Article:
Four minutes later, Munyard was involved by marking uncontested inside 50, then waited for the running Cheyenne Hammond to cross her path to give her off the handball and she slotted the goal on the move. Down by nine points and the momentum with South, West began to attack more down the ground, with Zoe Venning and Keeley Kustermann pushing up and causing headaches for the opposition. Charlie Scutchings had a quick snap but it missed to the right.

The second term the Westies had a bit more of a breeze advantage and took complete control of the term, but neither side could really capitalise in front of goal. Kasia Culhane had the best opportunity 20m out straight in front off a free kick but she shanked it and the ball was knocked through for a behind in the square. By half-time the Panthers held onto a straight-kick lead, 2.4 to 1.4. Jaslynne Smith and Lauren Buchanan had been superb in defence, Nicole Campbell was busy through the midfield and Charlton always threatening. For the Westies, Abby Hardwick also had a chance to capitalise but was dragged down, while Helen Maidment and Chelsea Biddell were keeping a high line.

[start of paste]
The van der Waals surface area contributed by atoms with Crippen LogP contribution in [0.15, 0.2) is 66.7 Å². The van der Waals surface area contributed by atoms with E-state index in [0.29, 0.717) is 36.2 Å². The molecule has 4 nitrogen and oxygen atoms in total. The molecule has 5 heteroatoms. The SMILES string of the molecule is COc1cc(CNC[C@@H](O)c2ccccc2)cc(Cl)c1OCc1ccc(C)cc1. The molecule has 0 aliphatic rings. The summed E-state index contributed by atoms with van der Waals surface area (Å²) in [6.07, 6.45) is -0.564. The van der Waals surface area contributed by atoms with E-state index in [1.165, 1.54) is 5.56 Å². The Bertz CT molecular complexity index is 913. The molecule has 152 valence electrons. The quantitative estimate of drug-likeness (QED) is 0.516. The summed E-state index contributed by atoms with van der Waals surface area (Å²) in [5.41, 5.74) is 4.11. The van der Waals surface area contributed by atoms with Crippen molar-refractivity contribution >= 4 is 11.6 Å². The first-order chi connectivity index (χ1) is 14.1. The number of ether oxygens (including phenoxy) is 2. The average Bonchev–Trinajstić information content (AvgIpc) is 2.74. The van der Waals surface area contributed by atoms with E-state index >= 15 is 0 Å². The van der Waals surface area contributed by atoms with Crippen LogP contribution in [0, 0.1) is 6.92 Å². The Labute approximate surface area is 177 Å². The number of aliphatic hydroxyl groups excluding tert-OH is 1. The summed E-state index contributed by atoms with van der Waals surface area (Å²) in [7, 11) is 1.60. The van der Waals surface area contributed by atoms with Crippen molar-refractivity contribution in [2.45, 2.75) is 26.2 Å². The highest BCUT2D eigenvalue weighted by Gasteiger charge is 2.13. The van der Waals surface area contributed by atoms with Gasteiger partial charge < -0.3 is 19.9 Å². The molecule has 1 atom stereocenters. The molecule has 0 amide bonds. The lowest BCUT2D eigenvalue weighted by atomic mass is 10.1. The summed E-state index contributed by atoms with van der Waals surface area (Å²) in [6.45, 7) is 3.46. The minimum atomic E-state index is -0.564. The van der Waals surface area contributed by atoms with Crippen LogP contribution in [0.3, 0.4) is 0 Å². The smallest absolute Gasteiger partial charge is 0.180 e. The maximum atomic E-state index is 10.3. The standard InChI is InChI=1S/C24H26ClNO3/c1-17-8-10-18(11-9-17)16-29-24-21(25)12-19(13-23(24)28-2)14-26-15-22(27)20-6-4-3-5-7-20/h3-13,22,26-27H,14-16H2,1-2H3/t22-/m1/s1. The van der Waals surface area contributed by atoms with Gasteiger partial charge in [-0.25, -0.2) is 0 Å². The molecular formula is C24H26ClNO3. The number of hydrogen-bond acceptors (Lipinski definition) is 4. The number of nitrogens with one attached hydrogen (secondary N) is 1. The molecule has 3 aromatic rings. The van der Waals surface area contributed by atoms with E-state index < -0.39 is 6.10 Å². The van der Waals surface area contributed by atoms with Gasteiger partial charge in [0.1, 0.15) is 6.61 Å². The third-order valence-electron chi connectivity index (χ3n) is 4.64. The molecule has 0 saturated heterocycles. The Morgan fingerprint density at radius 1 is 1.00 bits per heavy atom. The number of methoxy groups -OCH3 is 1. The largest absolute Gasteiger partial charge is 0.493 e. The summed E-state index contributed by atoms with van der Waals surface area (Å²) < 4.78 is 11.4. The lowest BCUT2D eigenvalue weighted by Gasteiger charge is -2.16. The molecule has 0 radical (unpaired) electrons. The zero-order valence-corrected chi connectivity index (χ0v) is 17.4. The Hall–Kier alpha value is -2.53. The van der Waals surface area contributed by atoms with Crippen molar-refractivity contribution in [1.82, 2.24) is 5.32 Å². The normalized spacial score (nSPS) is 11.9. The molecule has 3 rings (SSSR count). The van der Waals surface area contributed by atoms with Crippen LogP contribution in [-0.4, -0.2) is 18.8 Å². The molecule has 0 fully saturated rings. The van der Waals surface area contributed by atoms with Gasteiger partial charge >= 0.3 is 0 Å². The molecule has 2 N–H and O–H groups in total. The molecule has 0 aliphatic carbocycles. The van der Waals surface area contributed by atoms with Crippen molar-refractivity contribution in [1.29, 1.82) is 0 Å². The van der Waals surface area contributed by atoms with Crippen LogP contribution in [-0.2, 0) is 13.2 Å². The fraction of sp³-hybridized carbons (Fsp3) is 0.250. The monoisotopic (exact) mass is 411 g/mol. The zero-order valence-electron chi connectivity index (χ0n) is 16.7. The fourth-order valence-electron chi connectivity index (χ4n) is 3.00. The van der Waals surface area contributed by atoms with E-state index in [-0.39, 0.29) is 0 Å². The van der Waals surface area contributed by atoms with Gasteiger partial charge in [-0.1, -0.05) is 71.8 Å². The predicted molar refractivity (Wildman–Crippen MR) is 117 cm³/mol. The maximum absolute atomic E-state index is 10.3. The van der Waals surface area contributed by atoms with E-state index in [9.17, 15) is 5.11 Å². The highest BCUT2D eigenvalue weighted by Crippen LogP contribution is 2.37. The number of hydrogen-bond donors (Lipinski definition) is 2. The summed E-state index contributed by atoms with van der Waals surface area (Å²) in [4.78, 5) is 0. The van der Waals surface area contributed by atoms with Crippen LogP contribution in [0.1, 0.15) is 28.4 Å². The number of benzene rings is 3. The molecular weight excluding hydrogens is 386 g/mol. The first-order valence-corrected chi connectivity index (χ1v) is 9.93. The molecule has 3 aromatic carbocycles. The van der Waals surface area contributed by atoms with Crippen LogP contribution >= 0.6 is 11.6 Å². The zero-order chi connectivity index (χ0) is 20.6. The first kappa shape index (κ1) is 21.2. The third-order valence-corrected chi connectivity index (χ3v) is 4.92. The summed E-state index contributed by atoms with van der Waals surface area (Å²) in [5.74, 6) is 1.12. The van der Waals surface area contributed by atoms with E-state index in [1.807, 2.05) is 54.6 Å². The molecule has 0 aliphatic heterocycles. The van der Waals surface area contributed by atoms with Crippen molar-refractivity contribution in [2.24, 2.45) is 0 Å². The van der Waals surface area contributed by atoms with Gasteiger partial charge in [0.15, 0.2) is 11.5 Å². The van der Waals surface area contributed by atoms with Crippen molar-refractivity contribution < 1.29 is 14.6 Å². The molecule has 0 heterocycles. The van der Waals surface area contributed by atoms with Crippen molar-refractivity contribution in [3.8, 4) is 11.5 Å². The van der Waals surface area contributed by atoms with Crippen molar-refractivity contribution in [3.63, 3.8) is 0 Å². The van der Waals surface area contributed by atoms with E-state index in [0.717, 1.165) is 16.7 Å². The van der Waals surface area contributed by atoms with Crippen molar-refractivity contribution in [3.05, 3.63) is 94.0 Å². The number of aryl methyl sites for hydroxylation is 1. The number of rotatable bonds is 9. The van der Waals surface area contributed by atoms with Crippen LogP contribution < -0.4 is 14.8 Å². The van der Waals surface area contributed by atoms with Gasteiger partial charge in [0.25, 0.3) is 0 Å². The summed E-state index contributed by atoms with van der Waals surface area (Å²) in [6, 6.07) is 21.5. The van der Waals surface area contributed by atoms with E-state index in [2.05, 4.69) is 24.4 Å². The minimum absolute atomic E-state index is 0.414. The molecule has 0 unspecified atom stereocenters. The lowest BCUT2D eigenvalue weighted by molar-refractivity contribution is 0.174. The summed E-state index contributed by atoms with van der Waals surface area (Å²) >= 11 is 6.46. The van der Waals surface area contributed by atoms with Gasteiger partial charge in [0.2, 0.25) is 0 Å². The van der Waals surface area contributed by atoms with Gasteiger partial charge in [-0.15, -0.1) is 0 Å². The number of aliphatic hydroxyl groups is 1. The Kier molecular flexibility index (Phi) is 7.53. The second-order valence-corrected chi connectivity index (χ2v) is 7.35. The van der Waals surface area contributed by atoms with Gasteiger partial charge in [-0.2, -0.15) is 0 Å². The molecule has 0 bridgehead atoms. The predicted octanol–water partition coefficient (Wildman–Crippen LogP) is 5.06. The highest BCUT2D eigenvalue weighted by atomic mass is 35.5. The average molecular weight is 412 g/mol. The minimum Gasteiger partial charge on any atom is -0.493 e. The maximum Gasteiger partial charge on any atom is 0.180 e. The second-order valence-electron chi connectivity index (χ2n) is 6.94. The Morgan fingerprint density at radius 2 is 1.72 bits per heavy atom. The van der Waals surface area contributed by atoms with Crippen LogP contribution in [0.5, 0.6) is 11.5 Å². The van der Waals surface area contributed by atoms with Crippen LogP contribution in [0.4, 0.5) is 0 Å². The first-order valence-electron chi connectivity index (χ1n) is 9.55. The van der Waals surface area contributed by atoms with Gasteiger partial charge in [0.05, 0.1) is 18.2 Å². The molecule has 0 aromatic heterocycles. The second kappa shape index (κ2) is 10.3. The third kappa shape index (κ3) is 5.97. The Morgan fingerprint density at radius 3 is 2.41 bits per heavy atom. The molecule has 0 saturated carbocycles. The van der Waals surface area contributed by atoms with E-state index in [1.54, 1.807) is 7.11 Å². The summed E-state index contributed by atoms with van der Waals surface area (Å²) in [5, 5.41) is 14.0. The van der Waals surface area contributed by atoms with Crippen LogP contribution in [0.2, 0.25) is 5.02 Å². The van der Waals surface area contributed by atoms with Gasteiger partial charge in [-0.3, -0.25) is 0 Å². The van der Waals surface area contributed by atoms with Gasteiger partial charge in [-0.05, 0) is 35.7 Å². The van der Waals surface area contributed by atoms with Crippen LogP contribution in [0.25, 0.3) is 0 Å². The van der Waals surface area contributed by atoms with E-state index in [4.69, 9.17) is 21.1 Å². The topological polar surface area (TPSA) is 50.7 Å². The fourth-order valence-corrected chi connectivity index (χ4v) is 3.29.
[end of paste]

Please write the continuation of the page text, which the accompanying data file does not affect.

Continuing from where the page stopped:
South won the game in the third term, taking its chances with the breeze, booting a couple of important goals to create separation and a three-goal lead at the last chance. As much as West tried, they could not have a meaningful deep chance, with the Panthers’ defence up to the task through Buchanan, Lucy Northcott and Samantha Pratt – who laid a terrific tackle on Thompson inside 50.